Naga people have a rich tradition of maintaining their unique heritage and customs, and the much awaited ‘Hornbill Festival’ celebrated from December 1st to 10th every year is a defined form of it. Named after Hornbill, one of the most venerated bird species in the state, and also known as the ‘festival of festivals’, the Hornbill Festival showcases a melange of cultural displays of traditional dances, indigenous sports, and the folk songs of the various Naga tribes, under one roof. In the meantime, one can also get to see a colorful and vibrant celebration of a culture that’s so mystic and intriguing that includes the warrior log drums, the colourful headgear, the soulful war cry, the exquisite costumes, etc., and are simply remarkable in their own ways. The chief purpose of the festival is to revive, protect, sustain, and promote the richness of the Naga heritage and traditions. Being held in Kohima, the biggest rock event is also a part of the vibrant celebrations. Apart from this, an adventure car rally and various other contest and events are organised during this festival. Among other attractions, the pork eating contest, the king chilly eating contest, etc., create massive enthusiasm among the visitors.
A world-class festival that celebrates the culture and tradition of Manipur, the Sangai festival is one of its kind, where it features the best of what the state brings to the table, as far as workmanship and culture, handloom, handiworks and expressive arts, indigenous games, foods and music, eco products, are concerned. Named after the popular brow-antlered Sangai Deer, this festival is celebrated all across the state with an aim to spread awareness and educate the thousands of visitors about the rich cultural heritage of Manipur. Breaking boundaries, this fiesta has been witnessing participations from various other countries like Nepal, Sri Lanka, Bangladesh, Bhutan, Myanmar, Thailand, Indonesia, Japan, South Korea, Cambodia, Zimbabwe, etc. Among other unique events of this carnival, the adventure sports include kayaking, water trekking, and other adventure sports that have their origin in Manipur, are most popular.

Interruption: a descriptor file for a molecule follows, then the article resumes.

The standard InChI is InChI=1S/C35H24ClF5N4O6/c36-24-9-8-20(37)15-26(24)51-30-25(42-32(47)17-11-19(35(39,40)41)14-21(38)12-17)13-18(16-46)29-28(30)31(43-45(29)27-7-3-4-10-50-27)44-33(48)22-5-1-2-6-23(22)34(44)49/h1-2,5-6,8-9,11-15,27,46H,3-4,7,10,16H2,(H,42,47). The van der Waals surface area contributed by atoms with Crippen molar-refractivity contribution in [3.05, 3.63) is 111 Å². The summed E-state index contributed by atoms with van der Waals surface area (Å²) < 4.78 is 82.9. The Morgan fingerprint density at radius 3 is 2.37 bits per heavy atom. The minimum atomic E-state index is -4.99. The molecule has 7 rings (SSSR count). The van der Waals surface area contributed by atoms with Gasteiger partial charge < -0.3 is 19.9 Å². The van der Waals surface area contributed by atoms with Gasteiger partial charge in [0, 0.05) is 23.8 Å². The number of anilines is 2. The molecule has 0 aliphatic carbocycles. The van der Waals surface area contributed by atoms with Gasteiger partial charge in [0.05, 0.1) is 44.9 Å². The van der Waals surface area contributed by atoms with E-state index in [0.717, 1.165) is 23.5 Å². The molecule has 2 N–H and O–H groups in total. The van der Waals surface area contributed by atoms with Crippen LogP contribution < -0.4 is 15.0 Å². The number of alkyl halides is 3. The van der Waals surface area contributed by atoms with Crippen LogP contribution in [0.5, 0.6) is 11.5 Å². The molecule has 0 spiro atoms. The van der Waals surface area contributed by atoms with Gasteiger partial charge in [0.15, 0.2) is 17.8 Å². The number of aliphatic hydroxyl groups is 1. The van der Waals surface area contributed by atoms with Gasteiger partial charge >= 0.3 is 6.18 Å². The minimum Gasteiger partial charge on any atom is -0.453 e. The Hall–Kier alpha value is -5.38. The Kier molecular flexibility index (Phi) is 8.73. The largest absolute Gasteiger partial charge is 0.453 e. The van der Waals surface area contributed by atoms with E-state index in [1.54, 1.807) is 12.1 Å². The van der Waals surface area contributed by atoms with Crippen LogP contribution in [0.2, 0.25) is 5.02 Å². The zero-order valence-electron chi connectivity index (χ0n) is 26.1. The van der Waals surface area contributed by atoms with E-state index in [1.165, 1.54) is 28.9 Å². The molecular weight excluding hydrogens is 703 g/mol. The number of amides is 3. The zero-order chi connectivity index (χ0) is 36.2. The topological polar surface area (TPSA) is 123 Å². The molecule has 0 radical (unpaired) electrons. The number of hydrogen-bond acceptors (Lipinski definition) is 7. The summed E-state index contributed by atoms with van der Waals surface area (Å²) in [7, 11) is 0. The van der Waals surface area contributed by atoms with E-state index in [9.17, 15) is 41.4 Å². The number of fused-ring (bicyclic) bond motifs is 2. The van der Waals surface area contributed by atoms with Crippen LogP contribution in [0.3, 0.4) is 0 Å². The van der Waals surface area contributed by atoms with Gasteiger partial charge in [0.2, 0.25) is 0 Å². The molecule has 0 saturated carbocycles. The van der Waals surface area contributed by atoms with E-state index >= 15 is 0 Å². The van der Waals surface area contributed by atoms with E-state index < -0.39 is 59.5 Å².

Mizoram comes to its full glory when it is time to celebrate the Chapchar Kut festival, the annual harvest festival of the state. A celebration held on March annually in anticipation of a golden harvest is seen to hold together people from various Mizo tribes on one ground. The sight of men and women in colourful traditional attires is truly hypnotic, and the assemblage of people for a huge community fest to sing and dance to the tune of flute, cymbals, drums and gongs, makes it spellbinding. Northeast India being resourceful in bamboo cultivation, the Mizo community during this festival is found making the best use of bamboo for a dance form called Cheraw, which features men tapping the bamboo sticks according to the rhythm of the dance, and women adjusting their dance moves in time with it.Notably, history says that this was the time that the bamboo forests were cut in order to provide space for seasonal farming. The word ‘Chapchar’ refers to the drying of bamboo sticks, and ‘Kut’ means ‘festival’. One unique feature of this celebration is that those who take part in it are seen barefoot.
With such exceptional features, these vibrant and colourful festivals exude a great sense of mysticism and cultural euphoria, tempting anyone to be a part of it. These festivals are just a slice of the entire region and its richness, because each of the states with so many tribes and culture, alongside the breathtaking beauty, has a bag full of festival flavours to offer.